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J Biol Chem. 2001 Jun 29;276(26):24122-8. Epub 2001 Apr 20.

Structural and energetic characteristics of the heparin-binding site in antithrombotic protein C.

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  • 1Department of Clinical Chemistry, Lund University, The Wallenberg Laboratory, MAS, SE-205 02 Malmö, Sweden.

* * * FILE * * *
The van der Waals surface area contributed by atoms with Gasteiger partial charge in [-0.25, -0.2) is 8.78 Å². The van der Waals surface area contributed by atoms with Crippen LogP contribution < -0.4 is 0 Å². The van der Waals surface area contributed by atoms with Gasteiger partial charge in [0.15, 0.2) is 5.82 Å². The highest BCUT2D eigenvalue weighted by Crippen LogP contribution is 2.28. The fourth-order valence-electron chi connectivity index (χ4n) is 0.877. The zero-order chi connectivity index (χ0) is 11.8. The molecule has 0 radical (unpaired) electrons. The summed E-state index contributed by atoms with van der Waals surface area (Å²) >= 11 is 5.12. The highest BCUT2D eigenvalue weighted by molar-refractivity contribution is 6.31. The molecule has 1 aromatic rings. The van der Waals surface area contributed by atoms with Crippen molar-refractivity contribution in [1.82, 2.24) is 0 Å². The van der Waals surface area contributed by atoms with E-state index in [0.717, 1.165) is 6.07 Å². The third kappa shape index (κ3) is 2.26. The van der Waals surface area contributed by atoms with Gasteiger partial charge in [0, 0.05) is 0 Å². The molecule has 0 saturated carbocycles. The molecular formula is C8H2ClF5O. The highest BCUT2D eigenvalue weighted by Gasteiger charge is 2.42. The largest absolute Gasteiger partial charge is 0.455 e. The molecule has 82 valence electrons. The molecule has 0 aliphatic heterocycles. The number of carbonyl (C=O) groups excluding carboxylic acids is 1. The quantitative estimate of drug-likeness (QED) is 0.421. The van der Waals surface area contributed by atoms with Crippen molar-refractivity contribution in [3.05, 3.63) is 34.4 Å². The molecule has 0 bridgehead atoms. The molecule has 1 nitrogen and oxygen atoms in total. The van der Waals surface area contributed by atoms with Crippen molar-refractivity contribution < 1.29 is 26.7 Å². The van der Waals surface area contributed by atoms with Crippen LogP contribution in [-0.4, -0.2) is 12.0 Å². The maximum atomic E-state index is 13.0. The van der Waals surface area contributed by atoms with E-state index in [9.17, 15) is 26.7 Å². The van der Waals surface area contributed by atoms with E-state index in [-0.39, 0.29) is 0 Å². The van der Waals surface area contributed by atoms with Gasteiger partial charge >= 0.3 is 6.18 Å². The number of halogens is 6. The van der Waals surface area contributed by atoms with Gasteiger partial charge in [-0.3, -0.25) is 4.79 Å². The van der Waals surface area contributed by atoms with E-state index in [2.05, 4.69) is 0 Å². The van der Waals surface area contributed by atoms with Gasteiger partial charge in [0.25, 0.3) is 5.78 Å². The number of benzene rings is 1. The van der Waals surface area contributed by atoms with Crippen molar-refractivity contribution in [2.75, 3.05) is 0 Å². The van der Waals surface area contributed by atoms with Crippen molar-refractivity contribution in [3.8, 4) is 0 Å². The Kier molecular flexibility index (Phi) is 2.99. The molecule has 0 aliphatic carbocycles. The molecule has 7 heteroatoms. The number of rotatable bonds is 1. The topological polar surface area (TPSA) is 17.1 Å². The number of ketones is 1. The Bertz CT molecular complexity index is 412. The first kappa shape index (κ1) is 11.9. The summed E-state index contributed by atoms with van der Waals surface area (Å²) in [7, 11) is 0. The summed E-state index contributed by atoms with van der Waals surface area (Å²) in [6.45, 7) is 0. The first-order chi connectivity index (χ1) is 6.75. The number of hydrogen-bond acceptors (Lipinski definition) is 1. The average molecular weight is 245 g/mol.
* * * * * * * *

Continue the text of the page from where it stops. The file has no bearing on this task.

Human activated protein C (APC) is a key component of a natural anticoagulant system that regulates blood coagulation. In vivo, the catalytic activity of APC is regulated by two serpins, alpha1-antitrypsin and the protein C inhibitor (PCI), the inhibition by the latter being stimulated by heparin. We have identified a heparin-binding site in the serine protease domain of APC and characterized the energetic basis of the interaction with heparin. According to the counter-ion condensation theory, the binding of heparin to APC is 66% ionic in nature and comprises four to six net ionic interactions. To localize the heparin-binding site, five recombinant APC variants containing amino acid exchanges in loops 37, 60, and 70 (chymotrypsinogen numbering) were created. As demonstrated by surface plasmon resonance, reduction of the electropositive character of loops 37 and 60 resulted in complete loss of heparin binding. The functional consequence was loss in heparin-induced stimulation of APC inhibition by PCI, whereas the PCI-induced APC inhibition in the absence of heparin was enhanced. Presumably, the former observations were due to the inability of heparin to bridge some APC mutants to PCI, whereas the increased inhibition of certain APC variants by PCI in the absence of heparin was due to reduced repulsion between the enzymes and the serpin. The heparin-binding site of APC was also shown to interact with heparan sulfate, albeit with lower affinity. In conclusion, we have characterized and spatially localized the functionally important heparin/heparan sulfate-binding site of APC.

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